The current through a circular loop of conducting wire is 6.0 amps. And the magnitude of the magnetic field at the center of the loop is 2.0 times 10 to the negative fourth tesla. What is the radius of the loop.
We can call the current through the loop, 6.0 amps, 𝐼. And the magnetic field at the center of the loop, 2.0 times 10 to the negative fourth tesla, we’ll call 𝐵. We want to solve for the loop radius which we’ll call capital 𝑅.
If we draw this current-carrying loop, we’re told the current 𝐼 that runs through the loop as well as the magnitude of the magnetic field at the loop center and we want to solve for 𝑅, the radius of the loop. To do that, we can recall a mathematical relationship that connects 𝐵, 𝐼, and 𝑅.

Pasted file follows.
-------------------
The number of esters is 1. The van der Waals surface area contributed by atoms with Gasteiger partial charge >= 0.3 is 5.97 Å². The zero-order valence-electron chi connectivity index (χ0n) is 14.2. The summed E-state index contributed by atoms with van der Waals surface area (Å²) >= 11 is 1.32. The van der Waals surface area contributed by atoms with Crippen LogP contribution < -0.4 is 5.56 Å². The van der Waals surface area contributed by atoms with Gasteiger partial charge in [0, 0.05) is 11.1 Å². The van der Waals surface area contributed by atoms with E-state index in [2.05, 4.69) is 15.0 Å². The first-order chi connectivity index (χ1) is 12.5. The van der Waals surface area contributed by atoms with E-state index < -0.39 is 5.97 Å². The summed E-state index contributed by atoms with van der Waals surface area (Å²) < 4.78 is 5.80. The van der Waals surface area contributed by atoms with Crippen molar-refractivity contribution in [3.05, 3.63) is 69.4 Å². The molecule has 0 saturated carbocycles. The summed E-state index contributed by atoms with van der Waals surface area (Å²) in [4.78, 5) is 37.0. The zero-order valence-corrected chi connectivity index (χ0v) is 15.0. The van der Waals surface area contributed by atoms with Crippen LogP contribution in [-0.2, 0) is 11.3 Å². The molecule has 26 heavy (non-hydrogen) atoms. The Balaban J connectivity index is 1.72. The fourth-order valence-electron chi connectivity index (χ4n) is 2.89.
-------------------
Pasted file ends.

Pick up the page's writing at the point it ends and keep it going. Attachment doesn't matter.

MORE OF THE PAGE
For a circular wire, like we have in this example, and the magnetic field in the center, 𝐵 is equal to the permeability of free space, 𝜇 naught, times the current running through the loop, 𝐼, all over two times the loop’s radius, 𝑅. 𝜇 naught is a constant whose value we’ll assume is equal to exactly 1.26 times 10 to the negative sixth teslas meters per ampere.
When we rearrange this equation to solve for radius 𝑅, we find it’s equal to 𝜇 naught times 𝐼 over two times 𝐵. Knowing all three of these values, we can plug in and solve for 𝑅. When we do and enter these values on our calculator, we find that, to two significant figures, 𝑅 is 0.019 meters. That’s the radius of this current-carrying loop.